But other than that, it is hard to think of a time when we have been refused, openly or otherwise, a factura. Even in the hostal outside Cuenca which didn't appear to operate a register, quite likely for tax purposes, gave us a factura. A factura for customers they didn't even officially admit existed.

This is not the entire story. There are many plumbers who insist on working cash-in-hand, as indeed there are in the UK. I'm sure there are taxi drivers who don't issue receipts, but then again untrustworthy taxi drivers are not a peculiarly Spanish phenomenon.

There are open fiddles in Spain that either do not exist in the UK, or if they do, are hidden, and presumably much more easily hidden precisely for their rarity. For instance, if one purchases a house or a flat in Spain, it is not unusual, at the moment of signing contracts, for the purchaser and vendor to be invited to step into the next room, where the purchaser pays over a large sum to the vendor in excess of the published sale price. This takes place so that tax may be evaded on part of that price. Clearly such a thing could not occur unless it was known to everybody and tolerated by everybody.

Yes, for sure, the level of tax evasion, at street level as well as in business and politics, is higher than it is in Northern Europe. But as I wrote before:
The black economy in Spain is about one-fifth the size of the official economy - about twice as high, if I follow the paper, as the figure in Germany. That's a difference, but it's not the difference between good and evil, between a healthy society and a sick one. There is more corruption, and more tax evasion, in Spain than in Germany or the UK, but Spain is not properly described as "corrupt". It is not an all-pervasive element in everyday life.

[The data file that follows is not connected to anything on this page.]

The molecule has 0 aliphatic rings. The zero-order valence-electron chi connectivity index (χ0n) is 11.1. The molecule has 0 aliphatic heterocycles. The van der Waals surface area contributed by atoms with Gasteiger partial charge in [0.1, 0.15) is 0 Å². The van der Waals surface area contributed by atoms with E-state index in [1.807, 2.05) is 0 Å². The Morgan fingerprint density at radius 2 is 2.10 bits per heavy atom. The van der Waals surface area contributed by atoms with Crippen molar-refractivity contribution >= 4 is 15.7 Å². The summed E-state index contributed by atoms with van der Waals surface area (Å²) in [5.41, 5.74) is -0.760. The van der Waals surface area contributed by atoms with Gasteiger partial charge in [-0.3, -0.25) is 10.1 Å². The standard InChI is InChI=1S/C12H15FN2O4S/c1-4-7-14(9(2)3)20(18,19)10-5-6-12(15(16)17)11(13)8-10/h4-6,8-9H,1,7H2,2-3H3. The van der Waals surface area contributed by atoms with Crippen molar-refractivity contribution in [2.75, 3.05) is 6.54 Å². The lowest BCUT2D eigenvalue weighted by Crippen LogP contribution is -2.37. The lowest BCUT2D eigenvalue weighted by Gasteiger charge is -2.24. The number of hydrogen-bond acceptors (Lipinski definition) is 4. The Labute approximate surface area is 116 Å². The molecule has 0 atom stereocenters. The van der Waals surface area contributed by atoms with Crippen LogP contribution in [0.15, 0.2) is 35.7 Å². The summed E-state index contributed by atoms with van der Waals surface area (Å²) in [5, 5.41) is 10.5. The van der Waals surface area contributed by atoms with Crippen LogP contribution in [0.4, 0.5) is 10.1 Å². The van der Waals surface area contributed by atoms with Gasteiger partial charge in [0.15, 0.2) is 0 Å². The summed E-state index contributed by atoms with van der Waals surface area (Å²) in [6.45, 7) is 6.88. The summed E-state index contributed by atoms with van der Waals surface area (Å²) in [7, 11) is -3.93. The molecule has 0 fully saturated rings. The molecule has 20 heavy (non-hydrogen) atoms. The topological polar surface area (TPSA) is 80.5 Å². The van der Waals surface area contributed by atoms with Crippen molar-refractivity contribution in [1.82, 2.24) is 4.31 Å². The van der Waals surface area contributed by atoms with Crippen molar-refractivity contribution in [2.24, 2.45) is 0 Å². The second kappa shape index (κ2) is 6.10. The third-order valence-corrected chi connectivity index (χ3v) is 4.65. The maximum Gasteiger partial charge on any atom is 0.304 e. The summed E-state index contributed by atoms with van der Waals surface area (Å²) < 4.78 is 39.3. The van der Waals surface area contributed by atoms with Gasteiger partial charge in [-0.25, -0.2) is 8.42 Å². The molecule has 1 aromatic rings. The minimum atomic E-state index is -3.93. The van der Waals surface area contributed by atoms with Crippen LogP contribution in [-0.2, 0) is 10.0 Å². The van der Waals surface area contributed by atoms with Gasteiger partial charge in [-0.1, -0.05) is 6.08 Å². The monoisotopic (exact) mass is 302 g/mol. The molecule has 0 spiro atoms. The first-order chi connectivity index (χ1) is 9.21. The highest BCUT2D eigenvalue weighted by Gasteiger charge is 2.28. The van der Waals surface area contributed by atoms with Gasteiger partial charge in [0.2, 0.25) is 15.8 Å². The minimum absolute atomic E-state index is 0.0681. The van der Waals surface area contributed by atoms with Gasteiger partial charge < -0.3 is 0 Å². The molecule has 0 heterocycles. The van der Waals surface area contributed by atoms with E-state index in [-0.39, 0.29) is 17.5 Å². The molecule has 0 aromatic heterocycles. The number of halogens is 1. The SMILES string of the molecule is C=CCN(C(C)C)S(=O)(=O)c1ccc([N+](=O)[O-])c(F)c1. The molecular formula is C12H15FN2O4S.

It is not. And it is not, in most circumstances, hard to get a receipt in Spain. There are occasions where it is hard to get one, but that is not the same thing at all.

I insist on this partly for the simple reason that I have seen somebody write something I know not to be true, but also because the narrative of "corruption" is often used to justify austerity, or to pretend its effects would be much less harmful were it not for a corruption in which the population are complicit. (I'm reminded of the effects of sanctions on Iraq, effects blamed, by the supporters of sanctions, on the corruption of the régime, as if the sanctions themselves played no role.) But when you are on the ground, you know that the people imposing austerity are generally those most complicit in corruption, and those who are protesting most about austerity are the loudest voices against corruption too.

This is not a fault of Ms Harter's piece, which is a perfectly good one other than the bizarre claim about receipts. And it's true to say both that there's always an element of popular complicity in corruption, and that more thoughtful Spaniards understand and accept this.

But "corruption" is a term that needs to be properly defined, its nature and extent explored, rather than applied, as it often is, tout court, as a mark of damnation against peoples, societies and countries. "The Greeks" are not corrupt, nor is Greece, and though there is much corruption in Greece, involving many Greeks, you cannot thus define a country. Not Greece, nor Italy, nor Cyprus, nor Ireland nor Portugal. Nor Spain.

Because it's not like that. And it is not hard to get a receipt in Spain. But many people will have read the contrary on the BBC and if, as a result, they believe it, they will believe something which is not the case.